Mechanical Looseness is indicated by either type A, B or C spectra. Type ‘A’ is caused by structural looseness/weakness of machine feet, baseplate or foundation, also by deteriorated grouting, loose hold-down bolts at the base and distortion of the frame or base (i.e Soft Foot). Phase analysis may reveal approx. 180° phase difference between vertical measurements on the machine foot, baseplate and base itself. Type ‘B’ is generally caused by loose pillowblock bolts, cracks in the frame structure or bearing pedestal. Type ‘C’ is normally generated by improper fit between component parts which will cause many harmonics due to non linear response of loose parts to dynamic forces from the rotor. Causes a truncation of time waveform. Type ‘C’ is often caused by a bearing liner loose in its cap, excessive clearance in either a sleeve or rolling element bearing or a loose impeller on a shaft. Type ‘C’ phase is often unstable and may vary widely from one measurement to the next, particularly if the rotor shifts position on the shaft from one start-up to the next. Mechanical looseness is often highly directional and may cause noticeably different readings if you compare levels at 30° increments in the radial direction all the way around one bearing housing. Also note that looseness will often cause subharmonic multiples at exactly 1/2 or 1/3 x rpm (.5x, 1.5x, 2.5x etc.)

ROLLING ELEMENT BEARING

Rolling Element Bearings
(4 Failure Phases)

Stages of Progressive Deterioration
spacer20v.gif (51 bytes)
Stage 1
stage1.gif
Stage 1 : Earliest indications of bearing problems appear in ultrasonic frequencies ranging from approximately 20,000 – 60,000 Hz (1,200,000 – 3,600,000 CPM). These are frequencies evaluated by spike energy (gSE), HFD(g) and shock pulse (dB). Foe example, spike energy may first appear at about .25 gSE in stage 1 (actual value depending on measurement location and machine speed.
 


Stage 2stage2.gif Stage 2 : Slight bearing defects begin to “ring” bearing component natural frequencies (fn) which predominantly occur in the 30K – 120K CPM range. Sideband frequencies appear above and below natural frequency peak at end of stage 2. Spike energy grows (for example .25 to .50 gSE).
 


Stage 3stage3.gif Stage 3 : Bearing defect frequencies and harmonics appear when wear progresses. More defect frequency harmonics appear and a number of sidebands grow, both around these and around bearing natural frequencies (see Vibration Case History Number 3 for actual example). Spike energy continues to increase (for example, from .5 to over 1 gSE). Wear is now usually visible and may extend throughout periphery of bearing, particularly when well formed sidebands accompany any bearing defect frequency harmonics. replace the bearings now.

Stage 4stage4.gif Stage 4 :Towards the end, the amplitude of the 1x RPM is even effected. It grows, and normally causes growth of many running speed harmonics. Discrete bearing defect and component natural frequencies actually begin to “disappear” and are replaced by random, broadband high frequency “noise floor”. In addition, amplitudes of both high frequency noise floor and spike energy may in fact decrease, but just prior to failure, spike energy will usually grow to excessive amplitudes.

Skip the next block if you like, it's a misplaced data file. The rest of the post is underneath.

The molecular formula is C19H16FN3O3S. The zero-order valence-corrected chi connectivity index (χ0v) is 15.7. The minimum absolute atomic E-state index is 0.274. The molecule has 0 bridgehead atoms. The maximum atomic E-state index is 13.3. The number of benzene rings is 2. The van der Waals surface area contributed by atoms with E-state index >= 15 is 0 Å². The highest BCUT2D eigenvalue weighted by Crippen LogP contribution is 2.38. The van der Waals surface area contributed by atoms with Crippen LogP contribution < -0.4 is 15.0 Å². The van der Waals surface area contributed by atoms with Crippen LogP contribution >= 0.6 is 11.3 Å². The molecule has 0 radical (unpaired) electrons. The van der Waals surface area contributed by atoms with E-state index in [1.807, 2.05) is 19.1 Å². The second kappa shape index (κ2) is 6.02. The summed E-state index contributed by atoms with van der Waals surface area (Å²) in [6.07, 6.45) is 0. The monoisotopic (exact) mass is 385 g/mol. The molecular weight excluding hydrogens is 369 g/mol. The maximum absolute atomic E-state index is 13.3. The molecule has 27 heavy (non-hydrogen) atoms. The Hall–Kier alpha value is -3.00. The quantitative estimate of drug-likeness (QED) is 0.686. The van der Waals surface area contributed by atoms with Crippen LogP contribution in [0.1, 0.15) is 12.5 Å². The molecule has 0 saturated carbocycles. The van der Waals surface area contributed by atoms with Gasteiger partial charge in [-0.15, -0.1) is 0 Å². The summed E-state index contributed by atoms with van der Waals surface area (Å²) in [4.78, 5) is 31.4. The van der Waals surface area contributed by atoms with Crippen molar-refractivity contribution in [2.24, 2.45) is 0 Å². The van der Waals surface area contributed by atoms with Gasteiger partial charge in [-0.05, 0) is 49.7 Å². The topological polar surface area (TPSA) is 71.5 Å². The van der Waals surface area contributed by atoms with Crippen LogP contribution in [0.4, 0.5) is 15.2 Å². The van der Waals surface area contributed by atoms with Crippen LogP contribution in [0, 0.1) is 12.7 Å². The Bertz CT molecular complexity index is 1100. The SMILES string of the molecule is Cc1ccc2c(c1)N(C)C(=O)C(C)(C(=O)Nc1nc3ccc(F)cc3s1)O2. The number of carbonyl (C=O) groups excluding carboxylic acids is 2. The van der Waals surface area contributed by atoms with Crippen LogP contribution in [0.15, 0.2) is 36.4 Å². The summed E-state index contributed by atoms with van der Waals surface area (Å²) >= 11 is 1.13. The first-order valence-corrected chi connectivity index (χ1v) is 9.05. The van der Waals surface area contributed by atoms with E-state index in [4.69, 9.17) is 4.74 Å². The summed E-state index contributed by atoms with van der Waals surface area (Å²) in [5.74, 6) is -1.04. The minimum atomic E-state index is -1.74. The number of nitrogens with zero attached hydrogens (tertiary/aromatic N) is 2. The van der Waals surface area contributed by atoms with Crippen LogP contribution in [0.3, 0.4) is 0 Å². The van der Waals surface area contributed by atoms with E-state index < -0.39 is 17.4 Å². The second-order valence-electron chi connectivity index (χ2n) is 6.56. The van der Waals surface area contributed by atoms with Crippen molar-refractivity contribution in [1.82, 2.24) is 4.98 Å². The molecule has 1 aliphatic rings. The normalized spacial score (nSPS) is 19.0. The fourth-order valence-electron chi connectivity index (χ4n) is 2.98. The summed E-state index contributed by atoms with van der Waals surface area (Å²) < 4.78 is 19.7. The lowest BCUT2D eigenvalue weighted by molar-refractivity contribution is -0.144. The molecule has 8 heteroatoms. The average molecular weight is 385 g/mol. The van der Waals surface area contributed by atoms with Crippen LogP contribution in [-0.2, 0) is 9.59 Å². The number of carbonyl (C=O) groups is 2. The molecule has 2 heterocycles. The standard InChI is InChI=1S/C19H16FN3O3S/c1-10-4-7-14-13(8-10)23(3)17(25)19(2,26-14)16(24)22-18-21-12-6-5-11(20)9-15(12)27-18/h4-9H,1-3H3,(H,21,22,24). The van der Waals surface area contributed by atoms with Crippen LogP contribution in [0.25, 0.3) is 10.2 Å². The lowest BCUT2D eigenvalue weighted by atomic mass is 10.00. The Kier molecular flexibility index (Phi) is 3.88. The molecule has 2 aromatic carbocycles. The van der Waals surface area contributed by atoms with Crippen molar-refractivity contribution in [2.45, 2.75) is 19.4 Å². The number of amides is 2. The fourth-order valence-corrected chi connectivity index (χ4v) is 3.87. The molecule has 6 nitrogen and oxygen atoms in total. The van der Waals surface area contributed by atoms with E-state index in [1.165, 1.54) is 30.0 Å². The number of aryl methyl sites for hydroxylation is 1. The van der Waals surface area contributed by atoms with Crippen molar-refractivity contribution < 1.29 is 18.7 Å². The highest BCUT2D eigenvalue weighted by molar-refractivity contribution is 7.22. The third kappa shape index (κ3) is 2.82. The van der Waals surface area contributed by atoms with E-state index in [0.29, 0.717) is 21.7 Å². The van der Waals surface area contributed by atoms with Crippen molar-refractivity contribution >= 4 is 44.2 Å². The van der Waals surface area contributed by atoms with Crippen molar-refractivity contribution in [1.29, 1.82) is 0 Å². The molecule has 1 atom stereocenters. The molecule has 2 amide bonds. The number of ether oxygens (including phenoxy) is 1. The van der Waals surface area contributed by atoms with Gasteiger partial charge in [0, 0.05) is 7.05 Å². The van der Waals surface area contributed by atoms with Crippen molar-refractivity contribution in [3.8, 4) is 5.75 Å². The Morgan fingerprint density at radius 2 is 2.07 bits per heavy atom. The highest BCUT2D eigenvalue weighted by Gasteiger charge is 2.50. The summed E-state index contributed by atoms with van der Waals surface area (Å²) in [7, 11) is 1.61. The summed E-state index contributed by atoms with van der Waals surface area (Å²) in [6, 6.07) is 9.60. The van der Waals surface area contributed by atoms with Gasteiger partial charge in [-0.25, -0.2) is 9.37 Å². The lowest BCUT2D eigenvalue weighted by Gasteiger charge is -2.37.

Formulae to Calculate Specific Bearing defect Types.

 

formula.gif

SLEEVE BEARING

Wear / Clearance Problems

spacer20v.gif (51 bytes)Typical Spectrum
weraspec.gif

Latter stages of sleeve bearing wear are normally evidenced by the presence of whole series of running speed harmonics (up to 10 or 20). Wiped sleeve bearings often allow high vertical amplitudes compared to horizontal. Sleeve bearings with excessive clearance may allow a minor unbalance and/or misalignment to cause high vibration which would be much lower if bearing clearances were to specification.

Oil Whirl Instability
Typical Spectrum Shaft Diagram
oilwhirlspec.gif shaftdraw.gif
Oil Whirl instability occurs at 0.42 – 0.48 x RPM and is often quite severe. Considered excessive when amplitude exceeds 50% of bearing clearances. Oil whirl is an oil film excited vibration where deviations in normal operating conditions (attitude angle and eccentricity ratio) cause oil wedge to “push” the shaft around within the bearing. Destabilising force in the direction of rotation results in a whirl (or precession). Whirl is inherently unstable since it increases centrifugal forces which increase whirl forces. Can cause oil to no longer support the shaft, or can become unstable when whirl frequency coincides with a rotor natural frequency. Changes in oil viscosity, lube pressure and external pre-loads can affect oil whirl. 

Oil Whip Instability
Typical Spectrum
A Spectral Map showing Oil Whirl becoming Oil Whip Instability as shaft speed reaches twice critical. 

oilwhipspec.gif

Oil Whip may occur if a machine is operated at or above 2x rotor critical frequency. When the rotor is brought up to twice critical speed, whirl will be very close to rotor critical and may cause excessive vibration that the oil film may no longer be capable of supporting. Whirl speed will actually “lock onto” rotor critical and this peak will not pass through it even if the machine is brought up to higher and higher speeds.